Managing Creativity and Innovation (Anglais) Broché – 1 juillet 2003
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In this volume, Richard Luecke assembles cutting edge thinking about managing creativity and innovation, ably assisted subject adviser Ralph Katz, a professor at Northeastern University's College of Business and in the Management of Technology Group of M.I.T.'s Sloan School of Management. They have carefully organized the material within these eight chapters:
1. Types of Innovation (Several Types on Many Fronts)
2. The S-Curve (A Concept and Its Lessons)
3. Idea Generation (Opening the Genie's Bottle)
4. Recognizing Opportunities (Don't Let the Good Ones Slip By)
5. Moving Innovation to Market (Will It Fly?)
6. Creativity and Creative Groups (Two Keys to Innovation)
7. Enhancing Creativity (Enriching the Organization and Workplace)
8. What Leaders Must Do (Making a Difference)
In the two appendices which follow, there are brief but insightful discussions of "The Time Value of Money" and "Useful Innovation Tools." Luecke and Katz also provide sections dedicated to Notes, Glossary, and For Further Reading. If you need assistance with mastering essentials in only one of these areas, I urge you to purchase a copy of this book ASAP. Luecke is an uncommonly clear thinker and writer. Thoughtfully, he provides a "Summing Up" section at the end of each chapter to facilitate a review of key points.
There are four other books which I also presume to recommend highly, all of which are available in a paperbound edition. First, Michael Michalko's Cracking Creativity in which he explains how to use various strategies to overcome ("crack") barriers to human creativity: knowing how to see, making a thought visible, thinking fluently, making novel (bizarre is better) combinations, connecting the unconnected, looking at "the other side," looking in other "worlds," finding what you are not looking for, and wakening the collaborative spirit. In Expect the Unexpected, Roger von Oech discusses 30 "Creative Insights" of Heraclitus which include, for example, #2. "Expect the unexpected or you won't find it," #4 "You can't step into the same river twice,"#12 "Many fail to grasp what's right in the palm of their hand," and #26 "Donkeys prefer garbage to gold." Obviously, von Oech agrees with Jim Collins that the most formidable barriers to creative thinking include what Collins describes as "the ideology of comfort and the tyranny of custom." If you need expert advice on how to plan and then conduct effective brainstorming sessions, the "must reads" include Doug Hall's Jump Start Your Brain and Tom Kelley's The Art of Innovation.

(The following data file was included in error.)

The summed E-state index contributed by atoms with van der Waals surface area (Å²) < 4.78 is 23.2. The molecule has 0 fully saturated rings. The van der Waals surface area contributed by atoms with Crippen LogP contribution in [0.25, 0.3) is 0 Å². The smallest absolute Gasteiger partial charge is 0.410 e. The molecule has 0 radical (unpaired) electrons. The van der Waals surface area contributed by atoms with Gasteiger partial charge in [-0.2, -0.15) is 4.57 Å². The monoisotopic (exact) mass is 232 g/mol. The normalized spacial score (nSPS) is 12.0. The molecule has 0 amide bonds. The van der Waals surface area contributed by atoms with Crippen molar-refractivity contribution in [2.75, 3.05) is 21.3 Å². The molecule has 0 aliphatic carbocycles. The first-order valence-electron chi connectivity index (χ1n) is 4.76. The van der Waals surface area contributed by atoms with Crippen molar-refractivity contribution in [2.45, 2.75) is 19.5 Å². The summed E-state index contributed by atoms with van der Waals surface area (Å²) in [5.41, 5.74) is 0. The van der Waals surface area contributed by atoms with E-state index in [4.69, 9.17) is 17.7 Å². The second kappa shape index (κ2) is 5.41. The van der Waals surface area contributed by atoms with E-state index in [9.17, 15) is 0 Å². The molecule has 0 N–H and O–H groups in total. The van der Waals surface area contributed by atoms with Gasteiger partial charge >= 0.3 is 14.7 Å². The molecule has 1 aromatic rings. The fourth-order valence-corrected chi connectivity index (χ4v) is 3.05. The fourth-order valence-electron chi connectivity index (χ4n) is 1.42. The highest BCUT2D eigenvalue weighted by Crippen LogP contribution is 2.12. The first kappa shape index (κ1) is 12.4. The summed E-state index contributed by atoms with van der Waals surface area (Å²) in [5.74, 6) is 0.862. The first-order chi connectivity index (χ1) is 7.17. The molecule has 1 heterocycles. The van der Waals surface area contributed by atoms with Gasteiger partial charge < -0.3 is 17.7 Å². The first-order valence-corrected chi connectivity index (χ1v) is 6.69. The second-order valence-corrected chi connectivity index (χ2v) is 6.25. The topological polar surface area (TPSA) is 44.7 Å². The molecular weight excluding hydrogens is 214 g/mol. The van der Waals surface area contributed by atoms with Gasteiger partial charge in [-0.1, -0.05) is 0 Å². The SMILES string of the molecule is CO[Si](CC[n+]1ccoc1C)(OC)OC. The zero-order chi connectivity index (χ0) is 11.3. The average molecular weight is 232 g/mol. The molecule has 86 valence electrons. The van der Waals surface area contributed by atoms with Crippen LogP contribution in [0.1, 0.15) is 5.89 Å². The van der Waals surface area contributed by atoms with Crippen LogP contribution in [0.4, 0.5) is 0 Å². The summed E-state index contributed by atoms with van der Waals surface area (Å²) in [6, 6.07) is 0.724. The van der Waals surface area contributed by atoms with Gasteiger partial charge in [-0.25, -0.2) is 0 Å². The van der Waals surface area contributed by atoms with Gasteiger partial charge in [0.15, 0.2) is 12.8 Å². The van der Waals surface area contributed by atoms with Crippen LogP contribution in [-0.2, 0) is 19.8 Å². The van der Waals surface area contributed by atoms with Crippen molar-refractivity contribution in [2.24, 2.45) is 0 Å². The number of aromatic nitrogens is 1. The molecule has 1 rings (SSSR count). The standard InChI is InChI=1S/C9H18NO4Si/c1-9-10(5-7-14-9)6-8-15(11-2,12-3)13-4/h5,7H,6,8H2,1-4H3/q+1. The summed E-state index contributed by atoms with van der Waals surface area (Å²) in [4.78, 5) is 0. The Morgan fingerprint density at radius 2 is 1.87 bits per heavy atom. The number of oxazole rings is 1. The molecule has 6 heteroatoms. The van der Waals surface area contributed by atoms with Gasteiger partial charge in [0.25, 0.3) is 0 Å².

As is also true of each of the others in the Harvard Business Essentials series, this volume is essentially a primer on cutting-edge thinking about an especially important business subject. Yes, much of the material is generic. No, it doesn't offer a cohesive, comprehensive, and cost-effective system for managing creativity and innovation. However, any one of the eight chapters (all by itself) is worth far more than the cost of this book. Obviously, I highly recommend it. In fact, I think every decision-maker should read all of the volumes in the Harvard Business Essentials series and then re-visit relevant portions in them (previously highlighted, of course) on an as-needed basis.
One area of weakness was that the book did not discuss implementation problems to the degree that is necessary for most organizations. This is the one area that generally troubles organizations the most. It did provide a basic framework, but little concerning the integration issues including; adapting to the current structure, organizational development, and cultural transformation, to name a few.
I am trying to present my review in a different format this time (bullet points); hopefully it makes the review easier to read.
* Nice book for beginners because it gives an overview of several topics
* Lacks the details need to manage idea generation or creativity
* Because it was published in 2003 it is lacking the most up-to-date knowledge
* There are inconsistencies with experts knowledge
* Aimed at amateurs first learning this subject
* Especially students doing their MBA
* Will be highly redundant for experts in this subject, or knowledgeable product development managers
* Easy to read, and can be completed in a week or two
* At a high level covers idea generation
* Covers some methods of managing and enhancing creativity
* Tends to leave out the details, I.E. you cannot use it as a direct guide, interpretation and filling in the blanks is needed
* Does not cover idea management (capturing, storing, & diffusing ideas)
* If you are learning product development for the first time
* If you are a student in a MBA program learning product development
* Professors who wish to supplement product development their case studies with a simple book
Do not buy this if
* You are a product development consultant
* A expert in product development, it is too simplistic to be of any uses
* You will be very upset
Dr. Brian Glassman
Ph.D in Innovation Management from Purdue University
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